My love for journalism sparked amid the pages of a classic work of literature — Judy Moody: Around the World in 8 ½ days. I was in third grade and enamored with Nellie Bly, a famous 19th century female journalist with whom Judy Moody’s enemy-turned-best-friend Amy was likewise obsessed.
I stuck with my goal of becoming a reporter just like Bly throughout elementary school, later founding my very own school paper called “Random” when I hit fifth grade. But when my teenage years rolled around, newer aspirations (with better salaries) came and went — maybe I would be a doctor, a politician, a lawyer?
So even though reporting was a childhood dream, I didn’t join The Cavalier Daily as a copy editor during my first year with any intention of, like, actually pursuing journalism. Warren Buffet said the newspapering industry is toast! Why would anybody want to be a part of that?
Little did I know, checking articles for spelling errors on Wednesday nights would eventually turn into following journalism as a career path. Suddenly, I found myself peppering my sentences with em dashes — they’re the most useful punctuation — and developing a strong aversion to the Oxford comma.
My stint as a copy editor lasted until I joined the news section, and a year and a half after becoming a news writer, I was elected a news editor for the 131st term.
During my time as a news writer and editor, I learned that The Cavalier Daily plays a critical role in the University community. A newsroom of busy students running on minimal sleep can hold U.Va. accountable simply by staying nosy.
Throughout my time at the CavDaily, I had the privilege of covering activists’ decades-long battle for a living wage at the University, the experiences of first-generation low-income students on Grounds, Dr. Paul Harris’ fight for tenure and the 2020 election. I am grateful every day that community members trusted me and the newspaper with their stories.
I also wrote and edited a lot about the pandemic.
The news team chronicled dorm outbreaks, inadequate COVID test access, the conversion of residential colleges into quarantine dorms, COVID-focused student activism and much more.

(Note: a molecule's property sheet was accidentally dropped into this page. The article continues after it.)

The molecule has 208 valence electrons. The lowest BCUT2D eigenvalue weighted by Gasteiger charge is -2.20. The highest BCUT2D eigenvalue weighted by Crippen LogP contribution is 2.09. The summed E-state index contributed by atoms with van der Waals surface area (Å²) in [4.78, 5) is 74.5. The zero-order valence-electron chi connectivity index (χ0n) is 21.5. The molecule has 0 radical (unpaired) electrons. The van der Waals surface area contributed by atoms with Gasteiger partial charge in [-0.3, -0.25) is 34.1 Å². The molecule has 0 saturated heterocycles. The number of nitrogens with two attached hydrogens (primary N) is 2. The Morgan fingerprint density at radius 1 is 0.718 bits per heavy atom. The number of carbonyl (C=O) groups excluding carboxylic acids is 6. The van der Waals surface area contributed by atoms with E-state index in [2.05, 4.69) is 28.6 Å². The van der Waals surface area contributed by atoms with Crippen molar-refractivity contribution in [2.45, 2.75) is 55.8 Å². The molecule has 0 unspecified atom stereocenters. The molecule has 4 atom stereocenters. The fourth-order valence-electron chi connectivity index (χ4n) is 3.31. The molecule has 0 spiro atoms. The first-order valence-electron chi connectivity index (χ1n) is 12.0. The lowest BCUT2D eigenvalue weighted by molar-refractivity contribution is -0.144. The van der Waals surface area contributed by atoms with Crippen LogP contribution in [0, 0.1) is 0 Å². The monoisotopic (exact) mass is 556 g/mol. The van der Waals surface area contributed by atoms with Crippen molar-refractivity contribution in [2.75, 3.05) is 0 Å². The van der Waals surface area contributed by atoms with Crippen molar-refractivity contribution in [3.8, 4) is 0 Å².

It was coverage the news section could not have done without my lovely co-editor Eva Surovell, who remains at the helm of the newsroom alongside the equally lovely and talented Maryann Xue. With our newsroom not really a newsroom anymore — but rather a smattering of faces on a Zoom screen — we managed to keep both the student body and Charlottesville community informed about COVID-19 on Grounds.
Part of me resents that COVID-19 characterized my term as news editor, but I’m deeply grateful that Eva and every news writer in the section stepped up to share news during such an unprecedented, tumultuous, difficult, etc. time. Even while juggling full-time course loads and the stress of the pandemic, news writers pounced on breaking news and dug deep into investigative stories.
Writers at The Cavalier Daily work for free. Without a monetary incentive, student reporters produce content for the love of the University community. Holding U.Va. bigwigs’ feet to the fire is both a labor of love and the foremost responsibility of student journalism. As the pandemic ebbs, The Cavalier Daily must hold the University accountable to the deep inequities that COVID-19 laid bare within our community. At a time when budget cuts and corporate ownership threaten local journalism in our community, this mission is paramount.
A journalism cliché claims that reporting gives a voice to the voiceless. It’s an adage that I really hate. Everyone has a voice, and The Cavalier Daily and its writers should provide a platform to those voices. While I hope our coverage did that, I know the news section has a long way to go in terms of better reflecting the University community and earning readers’ trust. I look forward to watching The Cavalier Daily continue to improve — this time from afar. But if you ever see me bickering in the Facebook comments section of a Cavalier Daily article, please check in with me to make sure I’m okay.
I’ll miss The Cavalier Daily and the wonderful and driven people with whom I intersected. I won’t miss writing out “the University” instead of just UVA, and I look forward to using colons in my future news writing.
I’m not one for goodbyes. I’d vastly prefer to leave college with an Irish one, but I’m glad The Cavalier Daily’s editors pried this parting shot from my hands. I am forever thankful that this student paper and the people within it reignited my love for journalism. I’ll bring the values and lessons I gleaned from this newsroom wherever I go next.